Traditional German Clothing & Dress

by Dana Griffin

Numerous native dress societies and clubs called “Volkstrachtenvereine” promote the preservation and revival of traditional German dress. Referred to as “tracht” (or plural “trachten”), today it denotes any form of rustic or traditional clothing of supposed Germanic origin, although most typically it refers to lederhosen and dirndls.

Tracht

Bavaria.

Historically, tracht identified a person’s social and legal status (married), origin (Bavaria) or trade (craftsman) and referred not only to clothing, but also to adornment, facial hair, religious background and social standing. Clothing from each region and purpose varied accordingly. As urban bourgeoisie and aristocrats developed an affinity for rural customs and country living in the 19th and early 20th centuries, interest in adopting, preserving and cultivating rural and regional styles of dress resulted in more common timeless designs.

Lederhosen

Lederhosen

Short leather trousers--lederhosen--worn by rural peasants and woodsmen of the Alpine regions of Austria and Germany appeared among the aristocracy in the mid to late1800s, under Kaiser Franz Joseph. Bavarians (southern Germans) developed the distinctive style of lederhosen with the front flap most commonly seen today. Traditional man’s dress includes the lederhosen with shirts or sweaters of rustic linen or wool, heavy wool stockings and country shoes. Jackets and hats vary by occasion or by region and may be made of leather, wool felt, cotton velveteen and other natural fibers with metal buttons and chains, braided trims or embroidery.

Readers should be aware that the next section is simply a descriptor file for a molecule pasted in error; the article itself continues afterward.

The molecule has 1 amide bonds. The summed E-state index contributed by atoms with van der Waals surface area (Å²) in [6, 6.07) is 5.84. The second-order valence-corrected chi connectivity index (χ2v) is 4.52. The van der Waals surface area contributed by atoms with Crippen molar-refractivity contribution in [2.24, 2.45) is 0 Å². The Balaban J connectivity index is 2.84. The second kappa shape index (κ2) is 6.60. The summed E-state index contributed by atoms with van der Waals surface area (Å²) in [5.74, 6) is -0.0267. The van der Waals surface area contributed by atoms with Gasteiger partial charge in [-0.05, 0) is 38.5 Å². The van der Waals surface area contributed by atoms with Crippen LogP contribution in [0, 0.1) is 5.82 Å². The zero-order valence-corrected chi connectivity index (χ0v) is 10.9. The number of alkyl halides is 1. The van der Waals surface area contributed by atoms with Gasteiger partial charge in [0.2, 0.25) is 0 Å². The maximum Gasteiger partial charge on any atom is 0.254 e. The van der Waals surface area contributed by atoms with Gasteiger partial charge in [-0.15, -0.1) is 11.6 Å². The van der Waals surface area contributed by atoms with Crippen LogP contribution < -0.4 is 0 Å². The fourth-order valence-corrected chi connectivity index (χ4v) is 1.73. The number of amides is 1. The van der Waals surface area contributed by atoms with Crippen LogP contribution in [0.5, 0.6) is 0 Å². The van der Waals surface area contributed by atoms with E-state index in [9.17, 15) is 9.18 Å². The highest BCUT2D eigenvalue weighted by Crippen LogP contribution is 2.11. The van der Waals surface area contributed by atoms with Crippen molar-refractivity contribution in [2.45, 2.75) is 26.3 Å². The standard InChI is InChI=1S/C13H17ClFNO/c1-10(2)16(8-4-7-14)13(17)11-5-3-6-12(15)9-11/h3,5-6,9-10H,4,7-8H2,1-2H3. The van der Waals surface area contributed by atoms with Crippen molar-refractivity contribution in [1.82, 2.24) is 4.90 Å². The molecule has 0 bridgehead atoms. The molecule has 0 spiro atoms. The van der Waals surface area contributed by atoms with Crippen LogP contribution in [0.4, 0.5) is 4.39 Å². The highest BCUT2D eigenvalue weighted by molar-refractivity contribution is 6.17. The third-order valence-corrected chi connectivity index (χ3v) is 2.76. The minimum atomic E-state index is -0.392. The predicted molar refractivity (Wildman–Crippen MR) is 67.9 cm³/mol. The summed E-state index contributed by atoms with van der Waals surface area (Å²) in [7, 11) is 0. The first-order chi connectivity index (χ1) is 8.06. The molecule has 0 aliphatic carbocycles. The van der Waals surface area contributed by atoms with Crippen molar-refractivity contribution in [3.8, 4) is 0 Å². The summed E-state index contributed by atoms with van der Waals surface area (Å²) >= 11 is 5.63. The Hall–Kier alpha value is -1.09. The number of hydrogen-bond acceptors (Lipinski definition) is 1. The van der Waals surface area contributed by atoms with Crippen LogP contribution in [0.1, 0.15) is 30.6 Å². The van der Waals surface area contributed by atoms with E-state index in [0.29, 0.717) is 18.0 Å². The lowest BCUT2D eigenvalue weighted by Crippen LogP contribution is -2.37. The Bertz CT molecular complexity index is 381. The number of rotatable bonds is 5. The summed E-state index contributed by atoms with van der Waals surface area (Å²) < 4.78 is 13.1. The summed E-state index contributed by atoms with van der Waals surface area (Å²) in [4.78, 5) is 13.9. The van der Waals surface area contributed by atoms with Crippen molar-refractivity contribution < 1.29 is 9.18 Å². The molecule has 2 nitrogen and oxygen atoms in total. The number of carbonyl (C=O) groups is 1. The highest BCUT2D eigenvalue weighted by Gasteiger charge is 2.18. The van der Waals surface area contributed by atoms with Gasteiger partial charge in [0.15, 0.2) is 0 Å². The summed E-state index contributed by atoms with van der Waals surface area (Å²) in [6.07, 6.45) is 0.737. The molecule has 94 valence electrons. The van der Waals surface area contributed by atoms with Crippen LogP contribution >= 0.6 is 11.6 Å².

Dirndl

Woman in a dirndl.

Comprised of a close-fitting bodice, full skirt and petticoats, and combined with a contrasting apron, the dirndl is sometimes worn sleeveless or with a cotton or lace blouse. Originally the working dress of female servants (from Austrian “dirn” or maidservant), the dirndl became popular among upper-class women for summer holiday and country living wear after male aristocrats began wearing lederhosen. Elaborate hats, varying by region and occasion, added expense to the costumes and appeared mostly on festive holidays. Other fashionable additions included embroidery, lace, ribbons and braided trims.

Traditional Dress Today

Oktoberfest is an occaision for tracht.

Wearing tracht today is a sign of national and ethnic pride, especially in areas of southern Germany, Bavaria and Austria. Special occasions like holidays, weddings and festivals, such as Oktoberfest, readily lend themselves to the donning of traditional clothing. Both young and old enjoy wearing lederhosen and dirndls at festive occasions.

German Fashion Industry

Traditional garments.

Industrial production of tracht thrives today in Germany. Contemporary influences seen in colors, fabrics, trims and shapes add variety and a bit of modern panache to the traditional garments.

About the Author

Dana Griffin has written for a number of guides, trade and travel periodicals since 1999. She has also been published in "The Branson Insider" newspaper. Griffin is a CPR/first-aid instructor trainer for the American Red Cross, owns a business and continues to write for publications. She received a Bachelor of Arts in English composition from Vanguard University.

Photo Credits

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